With Justin Fields coming off a solid second season where he took a big step forward, the Bears were in a tough spot once they locked in the No. 1 pick in the NFL Draft, and they've decided to stick with Fields, sending the pick to the Panthers Friday in a massive trade that will net them two first-round picks, two second-round picks, and wide receiver D.J. Moore. It's a huge haul, one that will have big ramifications for both teams, so let's get into it, starting with the Bears side of the deal. 

Once the Bears decided they were going to stick with Fields, adding a high-end wide receiver to help him develop would be a high priority this offseason, and that's just what they did with D.J. Moore. Moore will be 26 in 2023 and had three straight seasons of 1,157 yards or more before he stumbled to 888 in 2023.

Moore is an obvious upgrade to the Bears receiving corps, which was led last season by Cole Kmet's 544 yards and Darnell Mooney's 493 – the latter in just 12 games. Moore has thrived in the NFL as both a possession-type receiver and as a deep threat, and it's the latter skill set that will fit in well with Fields especially. Fields is still developing as a passer, but his scrambling ability gives him big play potential few quarterbacks can rival, and his 9.1 average intended air yards last season was the fourth highest in the league.

It'll likely come down a bit as the Bears try to get him to play within the scheme a bit more, and that probably won't be a bad thing for Fields' Fantasy value. The obvious comp here would be to Josh Allen, who struggled with consistency and accuracy in his first two seasons before making a leap in Year Three with Stefon Diggs.

It's unreasonable to put that kind of expectation on Fields, but the hope is that adding Moore helps him move in that direction. The Bears are making a big bet by passing on the likes of Bryce Young and C.J. Stroud, and a receiving corps of Moore, Mooney, Kmet, and Chase Claypool – plus whatever they might add with one of the many picks they added – should be able to compete.

Now it's on Fields to take that next step. He ranked just 28th in on-target throw rate in 2022. And, though you do have to adjust for the degree of difficulty with so many downfield throws, Fields' expected completion percentage of 65.5% still outpaced his actual mark of 60.4%. He'll need to be more accurate to take advantage of the improved weapons around him. 

The Bears are betting he will, and I'm willing to make that bet, too. I don't think Fields is going to make a leap on par with Allen's, but he doesn't need to do that much if he remains one of the elite rushers in the game, and we have no reason to think he won't be. Fields is one of maybe three quarterbacks with 1,000-yard upside as a rusher, so if he can even get to around 200 passing yards and 1.5 passing touchdowns per game, it's not too hard to see him hitting the 25-Fantasy-point-per-game mark of the elite quarterbacks.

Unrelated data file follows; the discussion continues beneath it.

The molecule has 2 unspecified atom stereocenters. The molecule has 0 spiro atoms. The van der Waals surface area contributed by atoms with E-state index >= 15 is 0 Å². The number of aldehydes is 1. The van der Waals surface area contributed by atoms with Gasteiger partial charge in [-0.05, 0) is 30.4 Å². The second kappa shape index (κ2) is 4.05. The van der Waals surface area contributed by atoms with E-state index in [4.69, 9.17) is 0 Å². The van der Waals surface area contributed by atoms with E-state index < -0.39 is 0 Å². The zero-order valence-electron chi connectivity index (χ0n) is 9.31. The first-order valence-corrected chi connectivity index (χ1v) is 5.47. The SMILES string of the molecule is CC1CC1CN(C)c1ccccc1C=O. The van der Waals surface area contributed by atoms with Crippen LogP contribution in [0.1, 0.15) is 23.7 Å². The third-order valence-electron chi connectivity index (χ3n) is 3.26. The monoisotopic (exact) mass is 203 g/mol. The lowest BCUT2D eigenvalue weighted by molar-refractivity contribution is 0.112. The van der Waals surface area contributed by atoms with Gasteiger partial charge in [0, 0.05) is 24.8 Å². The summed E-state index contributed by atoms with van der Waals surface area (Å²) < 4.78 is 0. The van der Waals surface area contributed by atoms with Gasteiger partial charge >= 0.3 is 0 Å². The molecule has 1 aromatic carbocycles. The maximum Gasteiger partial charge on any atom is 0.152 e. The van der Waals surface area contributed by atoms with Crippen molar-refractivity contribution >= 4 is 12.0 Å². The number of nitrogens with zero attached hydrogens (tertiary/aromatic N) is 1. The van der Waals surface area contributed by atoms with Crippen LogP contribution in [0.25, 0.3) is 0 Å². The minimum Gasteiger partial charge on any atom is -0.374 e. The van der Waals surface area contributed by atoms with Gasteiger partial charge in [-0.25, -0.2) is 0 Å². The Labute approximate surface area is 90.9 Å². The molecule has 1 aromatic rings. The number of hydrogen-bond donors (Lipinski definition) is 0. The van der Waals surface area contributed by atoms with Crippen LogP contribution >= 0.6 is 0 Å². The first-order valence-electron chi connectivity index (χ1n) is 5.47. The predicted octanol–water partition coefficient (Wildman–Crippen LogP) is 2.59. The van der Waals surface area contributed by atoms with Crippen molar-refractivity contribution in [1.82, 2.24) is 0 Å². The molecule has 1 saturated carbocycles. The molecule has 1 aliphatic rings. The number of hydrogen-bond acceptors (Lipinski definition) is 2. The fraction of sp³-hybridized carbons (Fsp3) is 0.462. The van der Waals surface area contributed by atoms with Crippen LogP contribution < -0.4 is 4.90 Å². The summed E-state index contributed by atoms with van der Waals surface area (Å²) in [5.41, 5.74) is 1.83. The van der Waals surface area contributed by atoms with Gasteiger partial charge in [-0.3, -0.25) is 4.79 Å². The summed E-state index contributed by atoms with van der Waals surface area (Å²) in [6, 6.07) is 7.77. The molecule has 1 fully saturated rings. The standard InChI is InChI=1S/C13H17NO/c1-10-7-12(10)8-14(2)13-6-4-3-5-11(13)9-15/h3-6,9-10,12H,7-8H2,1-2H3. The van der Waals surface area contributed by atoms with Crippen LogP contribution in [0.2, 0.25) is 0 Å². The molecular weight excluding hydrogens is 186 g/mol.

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The top of the QB rankings is a hard place to break into, but I could see Fields going as high as fourth at the position – behind Allen, Patrick Mahomes, and Jalen Hurts. He'll be in the same tier for me as Lamar Jackson, Joe Burrow, and Justin Herbert, as a clear next tier with elite upside, worth drafting inside the top-75 picks. 

Moore remains in a similar tier to where he was prior to the trade. The Bears are likely going to remain a low-volume passing offense, though I'd bet on them throwing more than they did last year. Fields may be an upgrade at QB, but it's no guarantee yet, and Moore will remain in the low-end WR2 range for me. 

On the Panthers side, this leaves the cupboards pretty bare for whichever rookie they inevitably snag with the first pick. Moore led the team with 63 catches last season, and Christian McCaffrey was second with 33 in just six games; that leaves Terrace Marshall and his 28 catches for 490 yards as the incumbent leader in both categories.

They'll surely add another receiver or two to help Stroud or Young (or maybe Anthony Richardson), and there will be a real opportunity for Marshall or a rookie to step in and be good for Fantasy. But unless they shock us by making a more high-profile move to address the position, we're likely talking about a late-round sleeper type for Fantasy.

And, given the lack of talent surrounding any rookie passer, we're likely talking about just a late-round flier in redraft leagues as well – though whichever QB does end up going No. 1 overall will have a good case for being the No. 2 pick in Dynasty rookie drafts, especially SuperFlex leagues.